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Systemic Transformations and the Drift Toward Fascism in Russia

Alexander J. Motyl, Professor of Political Science; Deputy Director, Division of Global Affairs; and Co-director, Central and East European Studies Program, Rutgers University

Date & Time

Feb. 11, 2008
10:00am – 11:00am ET


All the post-Communist states of the former Soviet empire have experienced significant change in the last twenty years, but Russia's systemic transformations since Mikhail Gorbachev's perestroika may be the most dramatic, said Alexander J. Motyl, professor of political science; deputy director, Division of Global Affairs; and co-director, Central and East European Studies Program, Rutgers University at a recent Kennan Institute lecture. Under Mikhail Gorbachev, the Soviet Union moved from a totalitarian to an authoritarian system. For a time in the 1990s, Russia enjoyed a burgeoning democracy, only to embark under President Putin on a transition in the direction of fascism, Motyl contended. Although the current Russian system is not full-blown fascism, in Motyl's opinion it can be called "fascistoid"—that is, moving toward fascism. Motyl recognized the controversy of this characterization, but argued that fascism is a perfectly respectable social-science term to describe a particular political system, and that Russia today has a number of the features of a fascist system.

Motyl compared a range of definitions of fascism from social scientists such as Juan Linz, Robert Paxton, Michael Mann, Stanley Payne, and Roger Scruton. He said that all five scholars, despite disagreement on some points, more or less agree that fascism is hyper-nationalistic and vitalist; anti-democratic; elitist; centered on a supreme leader evoking vigor; and mass-oriented or collectivist. Motyl emphasized three points about the various definitions of fascism. First, there is a difference between a fascist movement out of power and a fascist system that is in power. Fascist systems, while repressive, are concerned with stability and use violence sparingly, whereas fascist movements use violence to mobilize and gain power. Second, the reason that fascist systems emerge should not be confused with the characteristics of such a system. That is, there is no reason to expect fascist systems to emerge the same way that others have historically done. Third, we cannot expect every example of fascism to be identical to other examples of fascism.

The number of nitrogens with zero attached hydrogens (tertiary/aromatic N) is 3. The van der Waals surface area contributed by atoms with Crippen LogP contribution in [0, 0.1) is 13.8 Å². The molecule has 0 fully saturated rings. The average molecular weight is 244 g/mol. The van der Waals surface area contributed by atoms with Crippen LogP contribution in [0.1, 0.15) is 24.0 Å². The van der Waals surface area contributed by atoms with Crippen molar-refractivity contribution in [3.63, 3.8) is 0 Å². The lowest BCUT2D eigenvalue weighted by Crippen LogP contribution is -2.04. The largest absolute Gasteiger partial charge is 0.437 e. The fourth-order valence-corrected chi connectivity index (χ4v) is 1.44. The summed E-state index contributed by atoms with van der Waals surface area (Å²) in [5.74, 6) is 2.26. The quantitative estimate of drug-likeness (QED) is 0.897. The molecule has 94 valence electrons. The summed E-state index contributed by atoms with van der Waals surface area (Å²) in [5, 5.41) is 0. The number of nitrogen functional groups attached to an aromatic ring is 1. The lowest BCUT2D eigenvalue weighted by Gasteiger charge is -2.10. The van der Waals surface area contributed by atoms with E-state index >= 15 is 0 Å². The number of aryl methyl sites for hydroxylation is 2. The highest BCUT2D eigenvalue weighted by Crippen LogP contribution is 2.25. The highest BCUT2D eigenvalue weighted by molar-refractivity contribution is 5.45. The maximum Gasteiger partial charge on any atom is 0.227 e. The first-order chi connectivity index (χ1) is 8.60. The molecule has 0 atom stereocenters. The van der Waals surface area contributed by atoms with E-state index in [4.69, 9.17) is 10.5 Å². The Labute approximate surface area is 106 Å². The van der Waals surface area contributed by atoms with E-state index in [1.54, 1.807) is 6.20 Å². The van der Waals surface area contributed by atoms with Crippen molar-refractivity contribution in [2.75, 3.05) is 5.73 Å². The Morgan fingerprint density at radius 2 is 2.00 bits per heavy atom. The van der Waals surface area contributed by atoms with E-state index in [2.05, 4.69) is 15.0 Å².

Motyl argued that Russia possesses many characteristics—a non-democratic and non-socialist political system; a hyper-nationalist, statist ideology; a hyper-masculine cult of the supreme leader; and an enthusiastically supportive population—of a fascist system. Yet does the combination of these characteristics mean that Russia is fascist? In some respects, Russia falls short of full fascism, Motyl acknowledged. Its party of power, United Russia, does not dominate Russian society and lacks a coherent ideology beyond promoting the glory of the Russian state and its people. Yet Russia is more than a basic authoritarian state, according to Motyl, and descriptive terms such as "patrimonial" or "tsarist" fail to adequately capture Russia's place along the spectrum of political systems. Evaluating whether Russia is developing a fascist system, Motyl concluded, can reveal how much, as well as the direction in which, Russia has changed, how stable a system it is, as well as future sources of instability.

Fascist systems, in their pursuit of centralization, encourage infighting among elites for power within the regime. When the supreme leader in such a system falters or leaves the scene, successor elites engage in cutthroat competition to assume the mantle of power. In Russia's case, suggested Motyl, a great deal depends on the role that Putin decides to play after his presidential term.

As prosperity grows, citizens under fascism will be increasingly less inclined to accept repressive rule. Putin's popularity is largely result of the widespread perception that he is responsible for Russia's national renewal from the humiliation of the 1990s associated in many Russian minds with "corrupt and weak democrats." However, Motyl observed, anger at past humiliations and consequent willingness to submit to unconditional authority is a weak foundation on which to build a state.

Finally, all fascist states scare their neighbors and provoke them to defend themselves against perceived threats. Fascism thus effectively creates the very enemies it invokes as its justification. Motyl suggested that aggressive responses from a fascist Russia to its neighbors' defensive stances would likely lead to overreach on Russia's part, resulting in foreign policy disasters that would expose the regime's relative weakness and thereby accelerate elite fragmentation and popular dissatisfaction. If this analysis is correct, Motyl concluded, a post-fascist Russia will probably enter an extended time of troubles, and could lead future generations of Russians to blame Putin for their misfortunes.


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Kennan Institute

The Kennan Institute is the premier US center for advanced research on Eurasia and the oldest and largest regional program at the Woodrow Wilson International Center for Scholars. The Kennan Institute is committed to improving American understanding of Russia, Ukraine, Central Asia, the South Caucasus, and the surrounding region though research and exchange.  Read more

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